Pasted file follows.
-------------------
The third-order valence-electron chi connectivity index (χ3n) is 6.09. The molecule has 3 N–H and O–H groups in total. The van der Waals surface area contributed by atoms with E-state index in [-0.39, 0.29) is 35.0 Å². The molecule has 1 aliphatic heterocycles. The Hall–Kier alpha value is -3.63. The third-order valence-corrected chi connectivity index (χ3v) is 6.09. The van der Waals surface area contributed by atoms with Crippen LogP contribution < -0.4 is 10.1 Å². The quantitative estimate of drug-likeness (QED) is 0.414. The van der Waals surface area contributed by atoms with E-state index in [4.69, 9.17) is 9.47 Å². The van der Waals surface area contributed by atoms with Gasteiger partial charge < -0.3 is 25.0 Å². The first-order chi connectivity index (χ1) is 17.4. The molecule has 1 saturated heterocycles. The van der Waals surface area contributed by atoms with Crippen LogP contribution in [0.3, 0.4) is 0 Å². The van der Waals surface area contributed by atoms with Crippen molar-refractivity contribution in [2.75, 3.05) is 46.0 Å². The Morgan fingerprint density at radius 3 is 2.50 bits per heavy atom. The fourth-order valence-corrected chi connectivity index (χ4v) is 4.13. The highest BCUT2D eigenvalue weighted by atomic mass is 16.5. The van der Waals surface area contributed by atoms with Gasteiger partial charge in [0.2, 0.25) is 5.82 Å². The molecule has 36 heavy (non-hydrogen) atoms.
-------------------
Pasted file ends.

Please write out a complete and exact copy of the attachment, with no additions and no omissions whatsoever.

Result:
The third-order valence-electron chi connectivity index (χ3n) is 6.09. The molecule has 3 N–H and O–H groups in total. The van der Waals surface area contributed by atoms with E-state index in [-0.39, 0.29) is 35.0 Å². The molecule has 1 aliphatic heterocycles. The Hall–Kier alpha value is -3.63. The third-order valence-corrected chi connectivity index (χ3v) is 6.09. The van der Waals surface area contributed by atoms with Crippen LogP contribution < -0.4 is 10.1 Å². The quantitative estimate of drug-likeness (QED) is 0.414. The van der Waals surface area contributed by atoms with E-state index in [4.69, 9.17) is 9.47 Å². The van der Waals surface area contributed by atoms with Gasteiger partial charge < -0.3 is 25.0 Å². The first-order chi connectivity index (χ1) is 17.4. The molecule has 1 saturated heterocycles. The van der Waals surface area contributed by atoms with Crippen LogP contribution in [0.3, 0.4) is 0 Å². The van der Waals surface area contributed by atoms with Crippen molar-refractivity contribution in [2.75, 3.05) is 46.0 Å². The Morgan fingerprint density at radius 3 is 2.50 bits per heavy atom. The fourth-order valence-corrected chi connectivity index (χ4v) is 4.13. The highest BCUT2D eigenvalue weighted by atomic mass is 16.5. The van der Waals surface area contributed by atoms with Gasteiger partial charge in [0.2, 0.25) is 5.82 Å². The molecule has 36 heavy (non-hydrogen) atoms.